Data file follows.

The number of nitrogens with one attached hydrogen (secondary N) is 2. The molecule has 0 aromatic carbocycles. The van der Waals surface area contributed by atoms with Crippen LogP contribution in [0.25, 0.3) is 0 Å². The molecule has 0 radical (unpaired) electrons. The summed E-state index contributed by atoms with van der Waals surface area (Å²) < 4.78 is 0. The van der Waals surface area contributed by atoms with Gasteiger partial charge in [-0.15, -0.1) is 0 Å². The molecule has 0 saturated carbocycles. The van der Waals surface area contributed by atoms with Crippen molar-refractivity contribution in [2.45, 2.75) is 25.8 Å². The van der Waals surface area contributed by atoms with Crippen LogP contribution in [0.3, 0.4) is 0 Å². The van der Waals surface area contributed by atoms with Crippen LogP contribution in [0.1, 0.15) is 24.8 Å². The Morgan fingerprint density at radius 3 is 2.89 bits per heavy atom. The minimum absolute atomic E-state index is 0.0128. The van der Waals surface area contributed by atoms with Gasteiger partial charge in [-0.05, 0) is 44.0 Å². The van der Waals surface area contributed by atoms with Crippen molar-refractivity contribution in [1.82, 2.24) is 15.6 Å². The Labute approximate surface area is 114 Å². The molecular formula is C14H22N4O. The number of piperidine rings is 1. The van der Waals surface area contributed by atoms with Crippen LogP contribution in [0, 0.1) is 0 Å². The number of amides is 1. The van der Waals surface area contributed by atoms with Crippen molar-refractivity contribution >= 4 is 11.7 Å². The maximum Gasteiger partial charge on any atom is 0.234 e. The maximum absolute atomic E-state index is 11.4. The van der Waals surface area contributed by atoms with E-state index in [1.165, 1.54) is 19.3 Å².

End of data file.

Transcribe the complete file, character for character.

The number of nitrogens with one attached hydrogen (secondary N) is 2. The molecule has 0 aromatic carbocycles. The van der Waals surface area contributed by atoms with Crippen LogP contribution in [0.25, 0.3) is 0 Å². The molecule has 0 radical (unpaired) electrons. The summed E-state index contributed by atoms with van der Waals surface area (Å²) < 4.78 is 0. The van der Waals surface area contributed by atoms with Gasteiger partial charge in [-0.15, -0.1) is 0 Å². The molecule has 0 saturated carbocycles. The van der Waals surface area contributed by atoms with Crippen molar-refractivity contribution in [2.45, 2.75) is 25.8 Å². The van der Waals surface area contributed by atoms with Crippen LogP contribution in [0.3, 0.4) is 0 Å². The van der Waals surface area contributed by atoms with Crippen LogP contribution in [0.1, 0.15) is 24.8 Å². The Morgan fingerprint density at radius 3 is 2.89 bits per heavy atom. The minimum absolute atomic E-state index is 0.0128. The van der Waals surface area contributed by atoms with Gasteiger partial charge in [-0.05, 0) is 44.0 Å². The van der Waals surface area contributed by atoms with Crippen molar-refractivity contribution in [1.82, 2.24) is 15.6 Å². The Labute approximate surface area is 114 Å². The molecular formula is C14H22N4O. The number of piperidine rings is 1. The van der Waals surface area contributed by atoms with Crippen LogP contribution in [0, 0.1) is 0 Å². The number of amides is 1. The van der Waals surface area contributed by atoms with Crippen molar-refractivity contribution >= 4 is 11.7 Å². The maximum Gasteiger partial charge on any atom is 0.234 e. The maximum absolute atomic E-state index is 11.4. The van der Waals surface area contributed by atoms with E-state index in [1.165, 1.54) is 19.3 Å².